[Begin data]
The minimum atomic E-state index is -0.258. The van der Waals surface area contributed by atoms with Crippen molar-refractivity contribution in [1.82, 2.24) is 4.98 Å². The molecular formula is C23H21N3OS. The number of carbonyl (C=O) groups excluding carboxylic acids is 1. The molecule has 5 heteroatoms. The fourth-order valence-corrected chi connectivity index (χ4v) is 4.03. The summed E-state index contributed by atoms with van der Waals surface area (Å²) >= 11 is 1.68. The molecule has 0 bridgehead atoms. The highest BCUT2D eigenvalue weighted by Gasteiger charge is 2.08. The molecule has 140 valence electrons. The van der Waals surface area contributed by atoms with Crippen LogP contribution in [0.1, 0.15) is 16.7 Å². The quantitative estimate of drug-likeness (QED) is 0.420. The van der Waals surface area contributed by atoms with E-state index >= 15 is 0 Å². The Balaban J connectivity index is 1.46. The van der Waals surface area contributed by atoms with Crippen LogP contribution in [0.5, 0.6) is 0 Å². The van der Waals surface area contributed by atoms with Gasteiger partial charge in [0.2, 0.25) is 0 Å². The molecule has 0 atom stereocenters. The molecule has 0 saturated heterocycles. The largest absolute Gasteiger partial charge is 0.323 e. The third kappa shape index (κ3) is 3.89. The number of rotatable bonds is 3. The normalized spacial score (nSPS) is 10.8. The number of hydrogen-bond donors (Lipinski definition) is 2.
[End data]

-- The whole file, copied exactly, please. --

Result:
The minimum atomic E-state index is -0.258. The van der Waals surface area contributed by atoms with Crippen molar-refractivity contribution in [1.82, 2.24) is 4.98 Å². The molecular formula is C23H21N3OS. The number of carbonyl (C=O) groups excluding carboxylic acids is 1. The molecule has 5 heteroatoms. The fourth-order valence-corrected chi connectivity index (χ4v) is 4.03. The summed E-state index contributed by atoms with van der Waals surface area (Å²) >= 11 is 1.68. The molecule has 0 bridgehead atoms. The highest BCUT2D eigenvalue weighted by Gasteiger charge is 2.08. The molecule has 140 valence electrons. The van der Waals surface area contributed by atoms with Crippen LogP contribution in [0.1, 0.15) is 16.7 Å². The quantitative estimate of drug-likeness (QED) is 0.420. The van der Waals surface area contributed by atoms with E-state index >= 15 is 0 Å². The Balaban J connectivity index is 1.46. The van der Waals surface area contributed by atoms with Crippen LogP contribution in [0.5, 0.6) is 0 Å². The van der Waals surface area contributed by atoms with Gasteiger partial charge in [0.2, 0.25) is 0 Å². The molecule has 0 atom stereocenters. The molecule has 0 saturated heterocycles. The largest absolute Gasteiger partial charge is 0.323 e. The third kappa shape index (κ3) is 3.89. The number of rotatable bonds is 3. The normalized spacial score (nSPS) is 10.8. The number of hydrogen-bond donors (Lipinski definition) is 2.